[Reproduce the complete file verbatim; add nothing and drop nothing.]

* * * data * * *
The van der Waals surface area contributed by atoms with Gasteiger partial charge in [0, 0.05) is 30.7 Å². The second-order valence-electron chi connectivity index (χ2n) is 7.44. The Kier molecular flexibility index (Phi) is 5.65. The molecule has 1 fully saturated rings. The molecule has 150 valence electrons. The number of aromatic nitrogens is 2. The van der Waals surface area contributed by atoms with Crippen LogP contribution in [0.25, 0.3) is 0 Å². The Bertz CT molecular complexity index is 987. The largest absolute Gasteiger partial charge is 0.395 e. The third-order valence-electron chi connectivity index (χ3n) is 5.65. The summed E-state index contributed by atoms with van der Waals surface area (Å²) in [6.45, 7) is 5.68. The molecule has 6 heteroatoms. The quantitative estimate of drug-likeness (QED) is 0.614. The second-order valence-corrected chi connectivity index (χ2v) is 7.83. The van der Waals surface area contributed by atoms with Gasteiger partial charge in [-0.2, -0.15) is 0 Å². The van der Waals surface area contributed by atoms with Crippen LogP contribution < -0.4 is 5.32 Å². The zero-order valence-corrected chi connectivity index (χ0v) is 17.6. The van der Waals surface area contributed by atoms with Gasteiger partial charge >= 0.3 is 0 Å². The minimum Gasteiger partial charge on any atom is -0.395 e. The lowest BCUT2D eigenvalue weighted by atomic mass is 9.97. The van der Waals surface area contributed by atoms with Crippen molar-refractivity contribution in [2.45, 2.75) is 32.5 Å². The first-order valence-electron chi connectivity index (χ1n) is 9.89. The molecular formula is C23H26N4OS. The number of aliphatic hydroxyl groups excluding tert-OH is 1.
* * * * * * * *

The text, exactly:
The van der Waals surface area contributed by atoms with Gasteiger partial charge in [0, 0.05) is 30.7 Å². The second-order valence-electron chi connectivity index (χ2n) is 7.44. The Kier molecular flexibility index (Phi) is 5.65. The molecule has 1 fully saturated rings. The molecule has 150 valence electrons. The number of aromatic nitrogens is 2. The van der Waals surface area contributed by atoms with Crippen LogP contribution in [0.25, 0.3) is 0 Å². The Bertz CT molecular complexity index is 987. The largest absolute Gasteiger partial charge is 0.395 e. The third-order valence-electron chi connectivity index (χ3n) is 5.65. The summed E-state index contributed by atoms with van der Waals surface area (Å²) in [6.45, 7) is 5.68. The molecule has 6 heteroatoms. The quantitative estimate of drug-likeness (QED) is 0.614. The second-order valence-corrected chi connectivity index (χ2v) is 7.83. The van der Waals surface area contributed by atoms with Gasteiger partial charge in [-0.2, -0.15) is 0 Å². The van der Waals surface area contributed by atoms with Crippen LogP contribution < -0.4 is 5.32 Å². The zero-order valence-corrected chi connectivity index (χ0v) is 17.6. The van der Waals surface area contributed by atoms with Gasteiger partial charge >= 0.3 is 0 Å². The minimum Gasteiger partial charge on any atom is -0.395 e. The lowest BCUT2D eigenvalue weighted by atomic mass is 9.97. The van der Waals surface area contributed by atoms with Crippen molar-refractivity contribution in [2.45, 2.75) is 32.5 Å². The first-order valence-electron chi connectivity index (χ1n) is 9.89. The molecular formula is C23H26N4OS. The number of aliphatic hydroxyl groups excluding tert-OH is 1.